Variable scope and a function problem


var printNumTwo;
for (var i = 0; i < 3; i++) {
  if (i === 2) {
    printNumTwo = function() {
      return i;
    };
  }
}
console.log(printNumTwo());

I’ve got 3 questions:

1- I did not understand how a function can be defined without a name and on top of that assigned to a variable, in this case how is it being called? Is it being called at the same time of definition?

2- If we were to replace the var keywords with let keywords and define the i variable globally outside the door loop, we would get the same result, right? Apart from this question, from what I understood: the i variable is defined globally because we’re using the var keyword, but I am not getting how that results in number 2 being returned. Shouldn’t the code iterate through the loop with the values of i being [0, 1, 2] one of them , for each iteration and exit the loop with the global variable i being equal to 3? The only time in the loop shall the code execute the code inside the if statement is when i equals 2, and assigning the variable printNumTwo the returned i in the function which in this case is 2, and there are no other assignment statements changing the value of this variable nor should we go in any other iteration executing the code in the if statement and changing the value of the variable printNumTwo.

3- What does the tutorial mean by block, statement or expression in the paragraph below? What is the example for each one of these three, and how are they different from each other?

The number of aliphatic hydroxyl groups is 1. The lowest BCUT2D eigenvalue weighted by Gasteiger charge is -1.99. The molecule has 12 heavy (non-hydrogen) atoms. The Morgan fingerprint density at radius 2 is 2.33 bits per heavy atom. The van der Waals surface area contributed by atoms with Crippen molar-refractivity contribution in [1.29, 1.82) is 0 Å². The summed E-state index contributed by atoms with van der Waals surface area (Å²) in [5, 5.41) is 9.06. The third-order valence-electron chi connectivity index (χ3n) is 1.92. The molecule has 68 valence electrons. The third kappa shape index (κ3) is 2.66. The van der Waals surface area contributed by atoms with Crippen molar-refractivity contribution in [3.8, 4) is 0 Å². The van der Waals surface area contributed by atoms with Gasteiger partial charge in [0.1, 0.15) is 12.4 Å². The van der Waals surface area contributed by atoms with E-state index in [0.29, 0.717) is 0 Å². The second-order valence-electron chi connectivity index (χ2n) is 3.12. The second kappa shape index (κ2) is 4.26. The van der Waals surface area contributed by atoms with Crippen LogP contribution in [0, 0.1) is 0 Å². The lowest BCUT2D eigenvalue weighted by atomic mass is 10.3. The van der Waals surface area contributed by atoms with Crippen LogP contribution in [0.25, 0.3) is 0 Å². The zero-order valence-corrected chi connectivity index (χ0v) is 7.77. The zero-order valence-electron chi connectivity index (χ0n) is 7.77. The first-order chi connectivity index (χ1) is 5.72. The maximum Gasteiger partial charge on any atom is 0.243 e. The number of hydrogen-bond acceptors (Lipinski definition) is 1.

The let keyword behaves similarly, but with some extra features. When you declare a variable with the let keyword inside a block, statement, or expression, its scope is limited to that block, statement, or expression.

Challenge: Compare Scopes of the var and let Keywords

Link to the challenge:

for (let i = 0; i < 3; i++) {
  if (i === 2) {
    printNumTwo = function() {
      return i;
    };
  }
}
console.log(printNumTwo());
console.log(i);

printNumTwo() returned the correct value because three different i variables with unique values (0, 1, and 2) were created by the let keyword within the loop statement.

The tutorial says that this let keyword created three different i variables. Aren’t they just one variable but declared locally to the for loop and updated each iteration?

Challenge:** Compare Scopes of the var and let Keywords

Link to the challenge:

It’s just a function. A function expression in this case. But still just a function

function example1 () {}

var example2 = function () {}

Will work the same

example1()
example2()

from your first question
function can be anonymous mean function without name

example:
let a = function(){
return ‘hello world’;
}
console.log(a());
// output hello world in console
now here i have called function using variable name,
anonymous or function assign to variable are called using variable name;

now about your second and third question for that lets see difference between var,let and const

var =========================

1> has global scope and function scope
ex:
var a = 10;
console.log(a);
//output 10
and global means ,
i can access a anywhere
in my code.

2> function scope
ex:
function myfun(){
var b = 10;
console.log(b);
// output after function call 10 in console
}
but if i access now b outside the function

console.log(b);
now it will throw an error like b is not define